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Here's How!

Taking Mystery Out of Getting Credit

November 07, 1985|BONNIE SOULELES

This is part of a continuing series of free-lance columns that help explain how to deal with situations in our lives and/or how to make life more enjoyable. In spite of laws in recent years making it illegal to discriminate against women who are applying for credit, there are still some hurdles to overcome. One of them is to teach women how to successfully apply and qualify for credit.

"There is no mystery to obtaining credit if you follow a few simple guidelines," states Emily Card, who has a Ph.D. in political science from Columbia University and is author of "Staying Solvent: A Comprehensive Guide to Equal Credit for Women" (Holt, Rinehart & Winston). She also hosts a cable television show, "It's Your Money," and is a contributing editor to Ms. magazine.

Building a History

She has developed a method for building a credit base that depends, first and foremost, on obtaining a Visa card or MasterCard. From that base, she says, you can subsequently build a credit history that will eventually qualify you for a major loan.

Do you want to purchase a new car? Borrow money for a trip around the world? Buy a condominium? If so, you will probably need a good credit rating to do it. As anyone who has ever been turned down for a loan is aware, obtaining and maintaining credit is essential to functioning in the 1980s.

But suppose you have been turned down for that all-important bank card and you don't know why. The most common reason is "insufficient credit file." Even if that is true, chances are you went about applying in the wrong way. Start over again by establishing a relationship with your bank or savings and loan company.

Do this by opening an account--savings, checking or both. Now you are ready to fill out an application for a Visa or MasterCard, being certain you meet the requirements of your bank, including minimum salary. Inquire ahead about these. Never offer any unasked-for information about yourself, especially negative information. For instance, don't write divorced; write unmarried.

The next step is critical, and Card advises not to take shortcuts here. Request an appointment with the bank manager to discuss your application. Don't decide to talk to the assistant manager because you don't want to bother the manager, and don't drop by on the way home from the market with several kids in tow. You need to see the manager because you are going to ask him or her to initial your application, thereby giving preliminary approval. The centralized processing center, which processes loan applications but doesn't know you, had better have a very good reason to turn you down once you have obtained those vital initials.

When that important little plastic card arrives in the mail, you establish that you are a good risk by meeting your obligations on time.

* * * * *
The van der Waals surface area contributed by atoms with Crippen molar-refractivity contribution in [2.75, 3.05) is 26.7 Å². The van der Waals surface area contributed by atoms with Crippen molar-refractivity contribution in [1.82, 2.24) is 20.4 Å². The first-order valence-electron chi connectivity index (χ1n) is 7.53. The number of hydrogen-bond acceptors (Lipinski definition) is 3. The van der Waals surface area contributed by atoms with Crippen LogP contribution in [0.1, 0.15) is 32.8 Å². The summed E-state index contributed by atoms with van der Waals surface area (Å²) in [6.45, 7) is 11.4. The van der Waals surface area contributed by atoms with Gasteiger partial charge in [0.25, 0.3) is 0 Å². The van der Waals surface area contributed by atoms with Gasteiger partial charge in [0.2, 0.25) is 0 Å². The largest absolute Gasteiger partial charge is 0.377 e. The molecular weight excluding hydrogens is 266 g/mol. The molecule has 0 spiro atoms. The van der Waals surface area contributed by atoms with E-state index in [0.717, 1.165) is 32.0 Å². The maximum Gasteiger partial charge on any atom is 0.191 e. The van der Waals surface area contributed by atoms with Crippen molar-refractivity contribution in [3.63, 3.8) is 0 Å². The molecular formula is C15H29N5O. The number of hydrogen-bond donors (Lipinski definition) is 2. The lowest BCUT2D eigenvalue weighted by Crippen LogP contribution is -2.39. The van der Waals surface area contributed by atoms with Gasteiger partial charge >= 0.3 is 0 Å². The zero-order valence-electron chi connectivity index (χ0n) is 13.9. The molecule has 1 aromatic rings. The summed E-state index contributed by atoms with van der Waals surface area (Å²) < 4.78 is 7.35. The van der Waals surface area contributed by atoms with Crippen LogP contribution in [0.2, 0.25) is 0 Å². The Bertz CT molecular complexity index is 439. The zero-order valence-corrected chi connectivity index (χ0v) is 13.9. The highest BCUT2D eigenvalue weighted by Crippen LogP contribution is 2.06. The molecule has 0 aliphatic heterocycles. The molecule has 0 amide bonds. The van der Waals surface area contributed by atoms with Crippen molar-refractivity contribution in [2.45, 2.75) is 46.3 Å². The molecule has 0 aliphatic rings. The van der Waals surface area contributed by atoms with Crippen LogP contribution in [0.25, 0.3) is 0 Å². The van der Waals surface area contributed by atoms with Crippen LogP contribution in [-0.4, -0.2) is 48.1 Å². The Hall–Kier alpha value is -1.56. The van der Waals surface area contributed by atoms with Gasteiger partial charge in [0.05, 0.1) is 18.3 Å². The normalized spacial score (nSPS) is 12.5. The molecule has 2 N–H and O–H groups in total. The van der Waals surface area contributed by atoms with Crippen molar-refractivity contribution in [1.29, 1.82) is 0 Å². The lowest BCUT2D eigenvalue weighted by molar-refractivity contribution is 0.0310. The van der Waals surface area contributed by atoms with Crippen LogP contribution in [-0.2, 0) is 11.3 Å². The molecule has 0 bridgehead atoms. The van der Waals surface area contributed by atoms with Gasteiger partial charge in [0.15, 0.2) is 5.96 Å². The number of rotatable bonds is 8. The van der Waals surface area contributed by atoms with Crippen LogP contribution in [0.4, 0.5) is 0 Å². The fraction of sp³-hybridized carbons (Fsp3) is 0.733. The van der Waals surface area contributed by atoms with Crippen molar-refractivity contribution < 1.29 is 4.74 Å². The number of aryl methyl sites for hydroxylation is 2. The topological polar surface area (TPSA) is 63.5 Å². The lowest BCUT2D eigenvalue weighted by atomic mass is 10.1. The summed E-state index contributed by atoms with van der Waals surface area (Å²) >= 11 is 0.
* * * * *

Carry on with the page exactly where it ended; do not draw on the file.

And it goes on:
After a few months, you are ready to open a department store account. In most cases this can be done by simply using your bank card as a reference. After a period of time has passed, during which you have used your accounts conscientiously, you now qualify, income permitting, for an auto loan or even a mortgage.

The final step is very important whether this is your first loan or you have been turned down for a loan, even though you believe you qualify. Check local credit bureaus to be sure your accounts are being reported correctly.

Do this by writing to TRW Information Services, P.O. Box 5450, Orange, Calif. 92613-5450 and to Trans Union Credit, 1400 N. Harbor Blvd., Fullerton, Calif. 92635. You will need to send your full name (include initials, "junior," "senior," "II" or "III" when applicable), Social Security number and your address(es) for the past five years and a check for $8 to each service. Misinformation can get into your record, and you are legally entitled to correct it.

Card was instrumental in the passage of the Equal Credit Opportunity Act of 1974, under the sponsorship of then-Sen. William E. Brock, now the Secretary of Labor. Today, more than 10 years later, Card believes that women are still often discriminated against in the credit arena. A married woman in California is entitled to have credit in her own name, and because this is a community property state, her spouse cannot be required to co-sign.

"Creditors sometimes ignore the law, and it's up to women to remind them," Card adds. In a separate request, a married woman also needs to check her husband's credit record to be sure that her credit isn't being reported in his name.

What if you find yourself in an economic crisis and can't meet all of your bills? How can you protect your good credit?

Temporary Situation

First, stay calm, and realize this is a temporary situation. List all bills, due dates and grace periods. Pay bills only when they reach the grace period and pay only the minimum due. If you can't send the minimum, send each creditor something. If you feel the crisis may last for several months, write or call each credit manager and explain.

Always pay Visa or MasterCard and Sears the minimum due if possible because they report monthly to the credit bureau, and a string of late payments could hurt future credit.

Some department store accounts are slower to report. This is another fact your credit report will show you.

Finally, don't charge anything more until the crisis is over.

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